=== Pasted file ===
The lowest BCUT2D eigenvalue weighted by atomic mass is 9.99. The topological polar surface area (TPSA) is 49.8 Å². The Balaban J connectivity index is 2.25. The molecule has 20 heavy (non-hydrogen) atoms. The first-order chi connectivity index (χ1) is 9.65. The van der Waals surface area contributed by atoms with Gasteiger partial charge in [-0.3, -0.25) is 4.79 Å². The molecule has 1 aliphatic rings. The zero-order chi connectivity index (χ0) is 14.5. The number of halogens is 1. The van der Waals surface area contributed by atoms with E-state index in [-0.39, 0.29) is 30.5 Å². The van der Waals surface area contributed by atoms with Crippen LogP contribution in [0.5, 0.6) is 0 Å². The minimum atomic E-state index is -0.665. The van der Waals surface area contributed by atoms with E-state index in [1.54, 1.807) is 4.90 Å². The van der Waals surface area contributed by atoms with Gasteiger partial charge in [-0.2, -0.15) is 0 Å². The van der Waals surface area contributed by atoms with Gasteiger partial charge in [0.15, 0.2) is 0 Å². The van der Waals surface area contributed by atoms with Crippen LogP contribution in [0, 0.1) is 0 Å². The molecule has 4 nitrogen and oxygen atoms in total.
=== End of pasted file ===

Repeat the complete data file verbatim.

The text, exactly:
The lowest BCUT2D eigenvalue weighted by atomic mass is 9.99. The topological polar surface area (TPSA) is 49.8 Å². The Balaban J connectivity index is 2.25. The molecule has 20 heavy (non-hydrogen) atoms. The first-order chi connectivity index (χ1) is 9.65. The van der Waals surface area contributed by atoms with Gasteiger partial charge in [-0.3, -0.25) is 4.79 Å². The molecule has 1 aliphatic rings. The zero-order chi connectivity index (χ0) is 14.5. The number of halogens is 1. The van der Waals surface area contributed by atoms with E-state index in [-0.39, 0.29) is 30.5 Å². The van der Waals surface area contributed by atoms with Crippen LogP contribution in [0.5, 0.6) is 0 Å². The minimum atomic E-state index is -0.665. The van der Waals surface area contributed by atoms with E-state index in [1.54, 1.807) is 4.90 Å². The van der Waals surface area contributed by atoms with Gasteiger partial charge in [-0.2, -0.15) is 0 Å². The van der Waals surface area contributed by atoms with Gasteiger partial charge in [0.15, 0.2) is 0 Å². The van der Waals surface area contributed by atoms with Crippen LogP contribution in [0, 0.1) is 0 Å². The molecule has 4 nitrogen and oxygen atoms in total.